Greece gets it. Now Ireland gets it. Spain just got it. And now Cyprus is getting it. The 'it' being the desperate need by the core to hold the 'status quo' together implies much more strategic negotiating power for the periphery than anyone would want investors to know. As Greece's Syriza leader Alexis Tsipras has been saying from before the Greek election, this is a pan-European problem and renegotiating part or all of the bailout terms is far more open. As Bloomberg reports this morning, Cyprus' FinMin Vassis Chiarly said the nation should not be 'demonized' if it takes the choice of a bailout:
*SHIARLY: CYPRUS HASN'T RULED OUT EU BAILOUT OR THIRD PARTY LOAN
Confirming the constant ability of Europe's nation to state the obvious and understate the reality, Shiearly added, "the situation isn't as bas as presented by some" and do not wory Cypriots as 'it would be able to secure positive terms if it resorted to a bailout'.
On Saturday, when we discussed the impact of the Spanish bailout for other European countries, focusing on Ireland which had promptly requested a renegotiation of its own terms to match those of Spain, we noted that "Syriza's Tsipras should send a bottle of the finest champagne to de Guindos - he just won him the election." It appears that the leader of the Greek anti-bailout party wasted no time to capitalize precisely on just this.
Spain marks the fourth bailout during this Euro Zone debt crisis saga, after Ireland, Portugal and Greece, and may need more aid, while Italy is looking good to be the fifth bailout candidate
"Any aid that might come from the European Stability Mechanism, which is expected to start work next month, would enjoy a preferred creditor status second-only to the IMF, the spokesman confirmed."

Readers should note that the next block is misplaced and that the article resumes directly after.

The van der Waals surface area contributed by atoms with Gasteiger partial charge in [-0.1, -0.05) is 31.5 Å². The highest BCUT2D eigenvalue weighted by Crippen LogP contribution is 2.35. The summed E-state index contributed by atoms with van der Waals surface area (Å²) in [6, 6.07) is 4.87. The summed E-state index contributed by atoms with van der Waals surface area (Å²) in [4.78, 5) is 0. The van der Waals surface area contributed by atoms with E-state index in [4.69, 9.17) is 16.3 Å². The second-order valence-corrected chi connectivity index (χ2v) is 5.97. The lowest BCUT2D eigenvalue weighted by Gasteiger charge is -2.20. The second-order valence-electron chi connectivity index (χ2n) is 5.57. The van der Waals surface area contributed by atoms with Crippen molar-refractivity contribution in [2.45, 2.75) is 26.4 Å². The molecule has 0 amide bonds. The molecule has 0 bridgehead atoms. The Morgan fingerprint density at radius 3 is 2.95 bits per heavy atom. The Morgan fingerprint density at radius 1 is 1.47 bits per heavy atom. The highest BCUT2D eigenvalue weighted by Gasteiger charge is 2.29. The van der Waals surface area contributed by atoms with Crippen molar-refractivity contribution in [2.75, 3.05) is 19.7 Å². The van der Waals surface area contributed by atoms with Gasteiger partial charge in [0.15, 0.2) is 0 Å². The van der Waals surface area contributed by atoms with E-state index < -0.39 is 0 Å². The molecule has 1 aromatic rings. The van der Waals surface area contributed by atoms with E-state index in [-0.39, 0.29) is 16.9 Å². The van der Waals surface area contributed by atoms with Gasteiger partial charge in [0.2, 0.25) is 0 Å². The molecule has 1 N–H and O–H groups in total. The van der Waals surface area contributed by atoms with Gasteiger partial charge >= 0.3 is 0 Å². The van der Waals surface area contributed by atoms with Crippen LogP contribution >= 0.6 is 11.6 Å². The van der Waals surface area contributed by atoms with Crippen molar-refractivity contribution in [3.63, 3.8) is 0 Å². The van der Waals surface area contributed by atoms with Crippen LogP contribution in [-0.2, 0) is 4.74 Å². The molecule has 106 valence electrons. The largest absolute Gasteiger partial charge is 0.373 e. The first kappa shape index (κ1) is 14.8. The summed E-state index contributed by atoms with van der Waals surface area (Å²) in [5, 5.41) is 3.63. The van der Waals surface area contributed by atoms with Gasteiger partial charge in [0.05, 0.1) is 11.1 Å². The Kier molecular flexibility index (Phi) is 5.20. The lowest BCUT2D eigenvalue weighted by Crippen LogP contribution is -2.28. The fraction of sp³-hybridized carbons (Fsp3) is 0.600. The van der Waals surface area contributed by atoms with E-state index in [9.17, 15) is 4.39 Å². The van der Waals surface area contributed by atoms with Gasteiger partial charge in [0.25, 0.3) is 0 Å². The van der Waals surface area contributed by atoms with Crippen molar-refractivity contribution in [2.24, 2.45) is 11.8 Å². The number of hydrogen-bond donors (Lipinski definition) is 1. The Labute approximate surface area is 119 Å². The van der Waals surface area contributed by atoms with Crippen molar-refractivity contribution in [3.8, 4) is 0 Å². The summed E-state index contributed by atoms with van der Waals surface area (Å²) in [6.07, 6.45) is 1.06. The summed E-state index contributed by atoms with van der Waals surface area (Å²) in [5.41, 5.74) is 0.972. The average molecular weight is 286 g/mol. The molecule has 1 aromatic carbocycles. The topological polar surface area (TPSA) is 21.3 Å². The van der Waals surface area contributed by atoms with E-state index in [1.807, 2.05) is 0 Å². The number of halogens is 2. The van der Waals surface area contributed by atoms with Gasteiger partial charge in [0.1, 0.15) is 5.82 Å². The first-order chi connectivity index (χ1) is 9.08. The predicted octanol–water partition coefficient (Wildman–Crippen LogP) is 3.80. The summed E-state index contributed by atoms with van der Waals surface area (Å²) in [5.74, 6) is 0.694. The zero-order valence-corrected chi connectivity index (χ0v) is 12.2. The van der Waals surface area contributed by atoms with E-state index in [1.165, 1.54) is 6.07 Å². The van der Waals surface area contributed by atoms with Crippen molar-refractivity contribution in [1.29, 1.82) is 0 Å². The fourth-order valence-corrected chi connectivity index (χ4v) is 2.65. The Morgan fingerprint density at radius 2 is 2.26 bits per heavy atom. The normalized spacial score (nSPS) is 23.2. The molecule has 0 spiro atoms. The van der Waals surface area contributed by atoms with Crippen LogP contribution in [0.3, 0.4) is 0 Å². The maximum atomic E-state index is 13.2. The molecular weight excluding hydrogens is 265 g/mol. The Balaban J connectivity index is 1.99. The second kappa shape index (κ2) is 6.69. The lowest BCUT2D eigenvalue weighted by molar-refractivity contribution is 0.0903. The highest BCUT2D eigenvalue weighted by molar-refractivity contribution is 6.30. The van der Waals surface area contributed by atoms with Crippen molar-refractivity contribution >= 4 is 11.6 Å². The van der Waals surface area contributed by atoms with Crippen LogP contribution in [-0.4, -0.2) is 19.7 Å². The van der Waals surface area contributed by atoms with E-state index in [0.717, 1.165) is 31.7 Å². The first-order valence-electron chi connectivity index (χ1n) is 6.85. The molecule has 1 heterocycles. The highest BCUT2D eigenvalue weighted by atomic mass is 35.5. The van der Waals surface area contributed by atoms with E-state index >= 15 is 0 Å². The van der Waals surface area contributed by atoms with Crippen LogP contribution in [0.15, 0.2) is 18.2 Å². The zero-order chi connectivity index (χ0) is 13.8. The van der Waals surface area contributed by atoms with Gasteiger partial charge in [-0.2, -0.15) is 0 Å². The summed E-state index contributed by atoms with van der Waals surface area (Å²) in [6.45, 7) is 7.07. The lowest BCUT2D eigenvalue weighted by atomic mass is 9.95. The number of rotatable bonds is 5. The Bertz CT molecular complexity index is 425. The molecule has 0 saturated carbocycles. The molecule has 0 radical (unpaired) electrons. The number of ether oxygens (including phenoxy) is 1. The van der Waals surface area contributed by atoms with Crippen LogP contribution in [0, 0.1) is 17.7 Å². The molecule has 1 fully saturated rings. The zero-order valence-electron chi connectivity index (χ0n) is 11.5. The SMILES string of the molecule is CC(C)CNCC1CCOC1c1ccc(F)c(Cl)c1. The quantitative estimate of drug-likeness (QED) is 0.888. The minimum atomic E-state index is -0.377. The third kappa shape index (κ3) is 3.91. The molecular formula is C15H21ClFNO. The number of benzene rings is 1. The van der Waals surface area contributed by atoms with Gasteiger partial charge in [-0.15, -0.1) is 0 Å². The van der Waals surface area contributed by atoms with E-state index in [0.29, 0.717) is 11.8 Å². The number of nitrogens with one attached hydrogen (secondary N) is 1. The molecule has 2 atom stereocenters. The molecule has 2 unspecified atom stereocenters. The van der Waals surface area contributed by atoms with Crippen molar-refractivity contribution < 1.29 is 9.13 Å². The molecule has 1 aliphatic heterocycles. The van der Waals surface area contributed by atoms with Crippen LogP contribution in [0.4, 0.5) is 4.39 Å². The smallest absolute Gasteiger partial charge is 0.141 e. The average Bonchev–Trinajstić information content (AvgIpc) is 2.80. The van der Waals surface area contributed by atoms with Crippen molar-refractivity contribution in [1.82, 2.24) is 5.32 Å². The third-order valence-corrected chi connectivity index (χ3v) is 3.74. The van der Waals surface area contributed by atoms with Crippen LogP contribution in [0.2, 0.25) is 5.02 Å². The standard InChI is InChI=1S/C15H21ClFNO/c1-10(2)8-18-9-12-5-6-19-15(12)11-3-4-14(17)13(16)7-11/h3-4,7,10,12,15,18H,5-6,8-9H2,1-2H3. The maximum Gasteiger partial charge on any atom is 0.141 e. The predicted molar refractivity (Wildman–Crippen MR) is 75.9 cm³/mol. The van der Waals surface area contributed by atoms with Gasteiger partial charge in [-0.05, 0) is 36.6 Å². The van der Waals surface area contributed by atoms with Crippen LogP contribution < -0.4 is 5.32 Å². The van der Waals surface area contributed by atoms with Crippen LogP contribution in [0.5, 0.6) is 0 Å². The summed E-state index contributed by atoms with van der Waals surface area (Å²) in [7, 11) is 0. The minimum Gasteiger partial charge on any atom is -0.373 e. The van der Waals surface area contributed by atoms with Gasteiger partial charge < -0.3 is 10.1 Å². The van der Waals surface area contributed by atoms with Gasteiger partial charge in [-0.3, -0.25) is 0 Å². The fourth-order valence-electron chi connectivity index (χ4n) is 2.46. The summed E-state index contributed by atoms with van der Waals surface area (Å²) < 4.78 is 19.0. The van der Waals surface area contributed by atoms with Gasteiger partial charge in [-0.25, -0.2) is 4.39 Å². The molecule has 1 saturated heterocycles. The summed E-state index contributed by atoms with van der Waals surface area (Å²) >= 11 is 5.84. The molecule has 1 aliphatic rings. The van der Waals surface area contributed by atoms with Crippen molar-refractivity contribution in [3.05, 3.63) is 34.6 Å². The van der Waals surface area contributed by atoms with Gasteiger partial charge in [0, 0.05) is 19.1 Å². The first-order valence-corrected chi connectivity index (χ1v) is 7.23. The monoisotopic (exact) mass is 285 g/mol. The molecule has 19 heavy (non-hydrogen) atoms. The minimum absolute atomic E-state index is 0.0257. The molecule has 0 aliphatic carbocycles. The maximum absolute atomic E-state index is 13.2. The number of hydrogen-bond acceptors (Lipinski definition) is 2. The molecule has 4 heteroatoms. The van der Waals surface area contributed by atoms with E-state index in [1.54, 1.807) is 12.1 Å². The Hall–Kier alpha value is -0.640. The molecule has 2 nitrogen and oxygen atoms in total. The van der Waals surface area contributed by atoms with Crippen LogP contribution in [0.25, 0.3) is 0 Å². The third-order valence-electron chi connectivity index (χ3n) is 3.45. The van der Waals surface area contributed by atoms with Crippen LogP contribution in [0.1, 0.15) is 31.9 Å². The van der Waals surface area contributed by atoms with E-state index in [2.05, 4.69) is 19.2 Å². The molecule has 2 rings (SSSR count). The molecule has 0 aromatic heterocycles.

Now that the Spanish bond market has realized it has just been primed by senrio debt, the next steps are straight from our Subordination 101 walkthru. Which means sell Spanish local low bonds, go long English-law, preferably, those with a negative pledge. Of course, the presence of a negative pledge is precisely the loophole that will allow Finland, and soon others, to demand a security interest in the event of priming (such as an ESM-sourced loan) which at last check, is precisely what they are doing assuming the EFSF is used to temporarily source the loan until the ESM takes over. So here is a good example of a bond, courtesy of the Generalitat de Catalunya Euro Medium Term Note Programme, that one should hedge a general basket of local-law Spanish bond shorts.
Spain's bank bailout bought a few months of liquidity, but at what cost? Well, the cost can be seen perfectly on the chart below, which shows Spanish and Italian sovereign bond spreads literally exploding.
With that in mind, I sincerely doubt €100 billion is going to solve Spain’s problems. The whole bailout reeks of desperation. And it likely will have political and financial implications that will quickly render the benefits of this move moot. Of course, when you’re facing systemic collapse, you don’t have time to debate implications and consequences. But I highly doubt that this move will do much to address Spain’s true problems.